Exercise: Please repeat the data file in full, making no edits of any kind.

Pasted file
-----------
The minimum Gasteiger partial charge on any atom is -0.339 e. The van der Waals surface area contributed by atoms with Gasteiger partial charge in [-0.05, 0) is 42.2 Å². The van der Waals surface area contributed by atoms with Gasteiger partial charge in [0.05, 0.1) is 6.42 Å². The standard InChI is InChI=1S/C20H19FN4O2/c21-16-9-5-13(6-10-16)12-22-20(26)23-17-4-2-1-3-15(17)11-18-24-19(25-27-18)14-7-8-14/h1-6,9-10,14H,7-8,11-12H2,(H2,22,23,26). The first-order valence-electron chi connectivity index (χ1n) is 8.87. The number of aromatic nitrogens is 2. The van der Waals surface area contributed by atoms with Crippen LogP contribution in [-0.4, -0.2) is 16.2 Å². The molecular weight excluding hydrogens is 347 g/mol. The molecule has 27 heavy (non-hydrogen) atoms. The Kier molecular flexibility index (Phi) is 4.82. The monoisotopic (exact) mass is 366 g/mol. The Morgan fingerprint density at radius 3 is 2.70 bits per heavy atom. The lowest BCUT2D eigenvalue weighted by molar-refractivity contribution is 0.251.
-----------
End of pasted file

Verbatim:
The minimum Gasteiger partial charge on any atom is -0.339 e. The van der Waals surface area contributed by atoms with Gasteiger partial charge in [-0.05, 0) is 42.2 Å². The van der Waals surface area contributed by atoms with Gasteiger partial charge in [0.05, 0.1) is 6.42 Å². The standard InChI is InChI=1S/C20H19FN4O2/c21-16-9-5-13(6-10-16)12-22-20(26)23-17-4-2-1-3-15(17)11-18-24-19(25-27-18)14-7-8-14/h1-6,9-10,14H,7-8,11-12H2,(H2,22,23,26). The first-order valence-electron chi connectivity index (χ1n) is 8.87. The number of aromatic nitrogens is 2. The van der Waals surface area contributed by atoms with Crippen LogP contribution in [-0.4, -0.2) is 16.2 Å². The molecular weight excluding hydrogens is 347 g/mol. The molecule has 27 heavy (non-hydrogen) atoms. The Kier molecular flexibility index (Phi) is 4.82. The monoisotopic (exact) mass is 366 g/mol. The Morgan fingerprint density at radius 3 is 2.70 bits per heavy atom. The lowest BCUT2D eigenvalue weighted by molar-refractivity contribution is 0.251.